sci14005 — Announcement
Science with the Hubble Space Telescope IV
16 May 2014
We have just wrapped up and recovered from the fourth Science with the Hubble Space Telescope (HST4) conference, held in Rome from 17-–20 March and organised by ESA in collaboration with NASA and STScI. What an amazing four days! With the beautiful backdrop of the Accademia dei Lincei, it was an immersion in Hubble science, spanning a wide variety of topics including ultraviolet aurorae in the Solar System, detailed studies of extrasolar atmospheres and pushing out the horizon of the observable universe.
More than 150 astronomers from all over the world met to present and discuss their latest results, in lively sessions which often extended into the sunny gardens of Villa Farnesina. For a detailed compendium of the science presented, see the latest article in the STScI Newsletter by N. Reid et al. We are also working to create the archival website for the conference and all presentations and photos will be posted on the conference website by the 1 July .
The HST4 conference co-Chairs are extremely grateful to a very engaged Science Organising Committee (see below) for crafting an excellent scientific programme, which effectively showcased Hubble’s achievements as a versatile and powerful observatory that is still at the peak of its scientific capabilities.
All speakers were encouraged to think of the future of their field and it was clear that Hubble still has a great deal left to offer. The community of optical/ultraviolet astronomers and Hubble users are also already calculating how the James Webb Space Telescope (JWST) will further advance their field and thinking about what other facilities they would like to see planned for the following decade, after JWST finishes its mission.
It was a not a coincidence that the HST4 conference was held at the end of March. It fell just before the 24th anniversary of Hubble’s launch. A stunning image of NGC 2174 was unveiled in Rome to celebrate — albeit a little prematurely — this anniversary. The image was unveiled by John Grunsfeld, NASA Administrator for the Science Mission Directorate, and Fabio Favata, Head of ESA’s Science Planning and Community Coordination Office, who highlighted the success of the three-decade-long partnership between the two space agencies and how this success has formed the foundation for the collaboration on the James Webb Space Telescope and more space astronomy missions in the future. “Collaboration is more difficult than competition,” remarked Favata, “but when the collaboration is successful, the whole exceeds the sum of the parts.” So true…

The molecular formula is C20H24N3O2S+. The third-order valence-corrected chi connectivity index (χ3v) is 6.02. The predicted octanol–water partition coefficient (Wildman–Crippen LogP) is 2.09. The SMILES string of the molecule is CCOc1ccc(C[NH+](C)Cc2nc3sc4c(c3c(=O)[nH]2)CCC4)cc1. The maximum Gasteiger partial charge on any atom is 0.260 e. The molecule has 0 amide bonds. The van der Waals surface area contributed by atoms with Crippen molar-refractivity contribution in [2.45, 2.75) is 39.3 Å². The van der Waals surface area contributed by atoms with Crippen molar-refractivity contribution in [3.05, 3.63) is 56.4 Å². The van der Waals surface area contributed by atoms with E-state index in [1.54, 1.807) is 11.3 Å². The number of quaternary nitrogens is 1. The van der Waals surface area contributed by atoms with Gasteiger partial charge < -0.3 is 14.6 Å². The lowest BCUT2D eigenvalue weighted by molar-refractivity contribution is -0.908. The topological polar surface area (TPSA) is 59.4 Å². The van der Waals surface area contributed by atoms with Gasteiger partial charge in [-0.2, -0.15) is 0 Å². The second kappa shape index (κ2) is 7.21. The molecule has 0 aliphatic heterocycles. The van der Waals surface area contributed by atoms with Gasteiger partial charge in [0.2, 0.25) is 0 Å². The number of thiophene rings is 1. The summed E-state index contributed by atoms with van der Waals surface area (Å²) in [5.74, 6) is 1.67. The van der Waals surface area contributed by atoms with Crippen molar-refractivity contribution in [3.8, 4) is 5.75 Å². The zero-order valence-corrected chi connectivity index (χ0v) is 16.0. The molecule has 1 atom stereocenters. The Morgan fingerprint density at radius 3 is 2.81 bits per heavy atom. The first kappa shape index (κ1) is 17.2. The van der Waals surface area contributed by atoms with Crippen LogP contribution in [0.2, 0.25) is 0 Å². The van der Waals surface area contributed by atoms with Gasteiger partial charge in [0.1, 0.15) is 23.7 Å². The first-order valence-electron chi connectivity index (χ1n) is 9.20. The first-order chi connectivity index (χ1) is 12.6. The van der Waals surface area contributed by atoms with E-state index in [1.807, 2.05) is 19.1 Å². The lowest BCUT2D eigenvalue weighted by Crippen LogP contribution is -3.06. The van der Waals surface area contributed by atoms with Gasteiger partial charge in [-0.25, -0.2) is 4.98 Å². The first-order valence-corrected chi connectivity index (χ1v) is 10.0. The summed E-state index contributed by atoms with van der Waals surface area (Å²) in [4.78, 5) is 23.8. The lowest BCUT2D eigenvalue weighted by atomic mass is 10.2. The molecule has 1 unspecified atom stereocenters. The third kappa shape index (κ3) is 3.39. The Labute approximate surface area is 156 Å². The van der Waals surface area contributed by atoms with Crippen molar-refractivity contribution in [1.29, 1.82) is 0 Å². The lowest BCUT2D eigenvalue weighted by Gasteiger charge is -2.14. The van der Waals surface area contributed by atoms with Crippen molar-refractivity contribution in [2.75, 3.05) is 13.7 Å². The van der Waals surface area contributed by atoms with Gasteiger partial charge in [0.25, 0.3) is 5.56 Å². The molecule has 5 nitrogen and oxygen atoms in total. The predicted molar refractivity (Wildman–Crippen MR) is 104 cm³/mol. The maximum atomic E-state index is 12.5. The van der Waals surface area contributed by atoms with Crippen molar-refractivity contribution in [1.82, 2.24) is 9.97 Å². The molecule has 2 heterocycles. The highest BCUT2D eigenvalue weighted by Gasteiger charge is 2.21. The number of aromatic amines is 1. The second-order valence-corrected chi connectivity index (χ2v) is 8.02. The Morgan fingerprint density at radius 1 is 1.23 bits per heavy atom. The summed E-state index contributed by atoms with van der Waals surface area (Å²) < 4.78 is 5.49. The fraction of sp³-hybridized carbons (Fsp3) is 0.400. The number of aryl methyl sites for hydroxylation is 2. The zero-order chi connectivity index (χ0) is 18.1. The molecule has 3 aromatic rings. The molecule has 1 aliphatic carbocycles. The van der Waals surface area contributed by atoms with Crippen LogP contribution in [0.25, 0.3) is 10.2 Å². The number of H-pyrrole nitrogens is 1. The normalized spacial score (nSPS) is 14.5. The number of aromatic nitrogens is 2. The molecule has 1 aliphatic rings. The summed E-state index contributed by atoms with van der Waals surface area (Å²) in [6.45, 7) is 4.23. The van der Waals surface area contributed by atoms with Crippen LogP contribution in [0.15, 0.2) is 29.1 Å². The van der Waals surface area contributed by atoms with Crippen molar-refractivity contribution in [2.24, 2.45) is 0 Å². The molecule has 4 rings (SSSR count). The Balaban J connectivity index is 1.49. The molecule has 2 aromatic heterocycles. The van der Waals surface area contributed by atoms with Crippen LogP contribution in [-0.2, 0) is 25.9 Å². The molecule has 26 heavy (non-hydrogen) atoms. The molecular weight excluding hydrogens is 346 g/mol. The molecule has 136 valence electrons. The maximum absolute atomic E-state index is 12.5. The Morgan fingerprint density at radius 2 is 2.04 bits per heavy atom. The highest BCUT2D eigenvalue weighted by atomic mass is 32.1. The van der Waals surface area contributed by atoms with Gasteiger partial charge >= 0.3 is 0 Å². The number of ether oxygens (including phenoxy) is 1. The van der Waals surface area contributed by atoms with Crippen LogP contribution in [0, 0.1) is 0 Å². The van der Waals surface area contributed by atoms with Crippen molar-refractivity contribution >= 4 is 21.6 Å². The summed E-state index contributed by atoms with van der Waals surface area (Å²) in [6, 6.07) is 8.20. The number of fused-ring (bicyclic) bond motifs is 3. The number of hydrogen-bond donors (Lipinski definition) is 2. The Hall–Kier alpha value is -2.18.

This message of collaboration was reiterated during the talk Beyond HST: the Future of UVOIR Space Astronomy in 2030, as astronomers wondered whether we will be able to answer in our lifetime the key questions: “Where do we come from? and are we alone in the Universe?”. As the audience watched the previously unseen interview with the late John Bahcall, an eloquent and committed advocate for the Hubble Space Telescope, we all realised that it was these very same questions that had shaped Hubble’s design and raison d’être. When Hubble was launched, one of its key goals was to image substellar companions to bright nearby stars even though extrasolar planets had not even been detected at that time. Now, we discuss Hubble’s role in searching for methane and water in exoplanet atmospheres.
We look forward to organising HST5 in a few years to showcase what other remarkable discoveries Hubble will bring in the future.
ESA HST Project Scientist, STScI
Philip Wetton Professor of Astrophysics, University of Oxford, UK
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